“Business? Mankind was my business. The common welfare was my business; charity, mercy, forbearance, benevolence, were all my business. The dealings of my trade were but a drop of water in the comprehensive ocean of my business!”
– Marley’s ghost, “A Christmas Carol”
Late December: A time for year-end reflection, thoughts toward family, generosity of spirit -- and editorial juxtapositions between modern-day income inequality and the Dickensian-era London of “A Christmas Carol.”
Ah, what better moment for heart-tugging Sonoma Valley working poor analogies with Tiny Tim – god bless ‘em, every one.
But this year the timing is as felicitous as dancing the Roger de Coverley at ol’ Fezziwig’s. That’s because on Monday the Sonoma City Council voted to agendize a study session next spring to look into establishing a citywide minimum wage. The wage discussion was called for by Sonoma City Councilmember Amy Harrington, who argued that no meaningful solution to the city’s dire lack of affordable housing can be reached without a simultaneous consideration of wages. That the city still conforms to the state’s paltry $10 an hour minimum (set to raise 50 cents this January and ratchet up to $15 by 2023) virtually guarantees that the city’s lowest-paid workers won’t be enjoying their New Year’s constitutionals along Charles Van Damme Way any time soon. Or, within several miles in any direction, quite frankly.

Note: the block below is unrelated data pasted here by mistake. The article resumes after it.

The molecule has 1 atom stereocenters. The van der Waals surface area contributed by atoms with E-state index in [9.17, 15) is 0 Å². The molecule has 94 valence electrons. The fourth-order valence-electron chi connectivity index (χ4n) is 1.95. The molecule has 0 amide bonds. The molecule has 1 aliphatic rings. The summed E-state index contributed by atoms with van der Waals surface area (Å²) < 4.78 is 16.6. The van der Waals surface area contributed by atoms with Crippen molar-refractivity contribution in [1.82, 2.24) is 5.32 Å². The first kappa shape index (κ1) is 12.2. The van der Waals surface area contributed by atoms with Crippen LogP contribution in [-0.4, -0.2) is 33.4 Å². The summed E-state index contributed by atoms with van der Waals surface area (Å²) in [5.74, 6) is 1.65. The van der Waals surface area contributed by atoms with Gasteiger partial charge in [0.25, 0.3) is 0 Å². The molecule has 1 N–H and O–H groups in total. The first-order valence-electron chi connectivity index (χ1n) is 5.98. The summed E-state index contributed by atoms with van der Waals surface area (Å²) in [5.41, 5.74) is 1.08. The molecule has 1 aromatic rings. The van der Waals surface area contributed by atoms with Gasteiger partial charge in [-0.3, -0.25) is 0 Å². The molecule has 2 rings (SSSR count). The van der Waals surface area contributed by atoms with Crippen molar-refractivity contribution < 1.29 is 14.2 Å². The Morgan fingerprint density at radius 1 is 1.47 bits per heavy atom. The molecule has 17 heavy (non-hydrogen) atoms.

Harrington reasoned that if Sonoma is committed to an economy based on tourism – i.e. an economy propped largely on the backs of service workers – it should also commit to a livable wage for those workers.
“We don’t want to have a tourist economy that has people cleaning rooms for $10 an hour and driving two hours each way to their families,” said Harrington. “Because that is wrong – it’s wrong, and we don’t have to stand for it.”
Harrington would have done well on one of the London borough councils circa 1843, when such “counting houses” as Scrooge & Marley were paying employees 15 shillings a week and scrimping bitterly on the wintertime office heating. It was wages like that which kept the Cratchits’ Christmas goose on the small side, and prevented their affording of life-saving healthcare for young Tim’s nasty case of rickets.
Many an economist has latched onto “A Christmas Carol” to assert various fiscal philosophies, with free market champions offering revisionist analyses of Scrooge’s position as job-creator and applauding Bob Cratchit’s yuletide toasting of his miserly boss as the “founder of the feast.” Others are more likely to side with Mrs. Cratchit’s assessment of that particular capitalist as “an odious, stingy, hard, unfeeling man.”
Nevertheless, the improved quality of life of the Cratchit family – and the recovery of their youngest from long-term disability – only comes via an increase in salary from Bob’s employer. While it took nothing short of divine providence – and not a municipal minimum wage mandate – to get Scrooge to see the light, few would deny that Bob’s modest boost in pay wasn’t a game changer for this lower-income brood.
And we have no doubt the shop-local Cratchits reinvested their humble raise back into the East End business sector – living wages are an economic benefit for entire communities, after all.
Amy Harrington should be commended for her economically justifiable and values-based stance on bottom-rung wages; it’s been a long time since anyone on the Council has argued so passionately on behalf of residents who aren’t as likely to vote, and certainly aren’t campaign contributors.